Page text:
angelwings....stick with your backbone too! I recently raised my prices (to be on par with other bakeries in my area), and now I get turned down (which never happened before). But, the ones who turn me down are the same ones who are okay with a Wal-Mart cake. They just happened to see my work and thought they would try. As for those in my area who charge less....their cakes reflect that. In my opinion, you get what you pay for. Besides, I would rather make one $500 cake than ten $50 cakes! Right? LOL!

Be strong ladies! While we do this because we love it...it IS a business!

MJoycake Posted 15 Sep 2010 , 12:55pm
post #12 of 22

Thanks all - I hit send this morning. Waiting to see what ends up in the inbox today.

tracycakes Posted 15 Sep 2010 , 1:18pm
post #13 of 22
Quote:
Originally Posted by Apti

[ I'm very surprised at the "emotion vs. business hat" comments that are on this site all the time. Are there a lot of brides, MIL's, etc. that are just nuts? Do they do this same kind of delay, no contract, no deposit, zillion changes to the photographer, florist, location venue? Or are there a lot of reasonable, nice brides and just a few that make you crazy?




I've had my business open for just over a year and I will say that 99% of my brides have been great. I really haven't had any bridezilla's, just 1 auntzilla that was handling the cake - that experience helped me develop a backbone (that and I channel indydebi occasionally icon_wink.gif )

I think most of the brides are great. But anytime you deal with the public, you are going to get those people that survive on drama and I think some of the shows with made up drama make it worse.

I have some that are slow in paying their deposit but I don't hassle them. I let them know at our consult that a date isn't booked until I have their deposit. A month or so later, I just send them a reminder that I haven't received anything from them and let it go. If they come back, great, if not, I book someone else and so far, no drama.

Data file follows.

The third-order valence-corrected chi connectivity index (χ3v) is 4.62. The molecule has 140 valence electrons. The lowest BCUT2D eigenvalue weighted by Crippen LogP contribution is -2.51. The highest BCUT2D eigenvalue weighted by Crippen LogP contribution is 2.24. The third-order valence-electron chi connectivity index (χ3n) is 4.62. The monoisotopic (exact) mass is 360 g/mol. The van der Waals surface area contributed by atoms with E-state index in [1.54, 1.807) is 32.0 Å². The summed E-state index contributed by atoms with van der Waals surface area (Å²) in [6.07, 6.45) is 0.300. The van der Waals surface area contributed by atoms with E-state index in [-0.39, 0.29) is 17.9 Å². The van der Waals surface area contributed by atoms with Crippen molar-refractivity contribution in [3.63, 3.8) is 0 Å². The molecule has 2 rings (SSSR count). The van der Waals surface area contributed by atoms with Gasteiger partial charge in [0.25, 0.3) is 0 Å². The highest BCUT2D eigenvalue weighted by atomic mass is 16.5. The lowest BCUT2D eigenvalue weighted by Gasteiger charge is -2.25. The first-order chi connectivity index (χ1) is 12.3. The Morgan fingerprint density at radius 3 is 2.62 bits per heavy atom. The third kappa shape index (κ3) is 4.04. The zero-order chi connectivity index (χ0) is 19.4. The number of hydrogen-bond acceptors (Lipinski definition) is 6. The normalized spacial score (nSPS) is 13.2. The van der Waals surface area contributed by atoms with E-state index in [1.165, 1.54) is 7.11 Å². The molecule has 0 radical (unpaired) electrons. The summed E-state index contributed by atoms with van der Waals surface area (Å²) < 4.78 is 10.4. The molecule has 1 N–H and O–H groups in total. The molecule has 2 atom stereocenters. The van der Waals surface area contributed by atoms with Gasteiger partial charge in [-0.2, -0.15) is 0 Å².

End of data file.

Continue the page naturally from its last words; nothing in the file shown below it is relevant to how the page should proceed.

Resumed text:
One of those ways I've tried to take the personal out is when I'm talking about the business, I say 'we', not 'I'. Granted, I am the only baker and decorator right now but it's not about me, it's about the business. I am very personable and have a great time with my clients but it's still about the business. I have had more than one client say after a consultation "that was so easy" or "this was fun". But when you have a call at 3:00 on Friday wanting a small bachelorette cake on Saturday, just 5 people and you are already booked - gotta say 'no' and stand by it.

1234me Posted 15 Sep 2010 , 1:30pm
post #14 of 22

I am glad to read you sent the email. I, like you, find it very hard to stand up for myself from time to time, but when I do, I am very proud of myself and it makes it easier to do next time! icon_smile.gif Enjoy the decorating of the cake you DID get that weekend knowing you are doing it for someone who values your time!

KristyDi Posted 15 Sep 2010 , 1:48pm
post #15 of 22
Quote:
Originally Posted by Apti

Quote:
Originally Posted by Jillfcs

Im standing right next to you propping you up! Seriously, now is the time to put the business hat on and take the emotion out of it. You clearly stated your policy and gave them multiple chances to firm up the contract thats all you can do the rest is out of your hands. Dont let this shake you just roll up your sleeves and create an unbelievably gorgeous cake for the customer that signed the contract and made the deposit for that date. YOU GO, GIRL!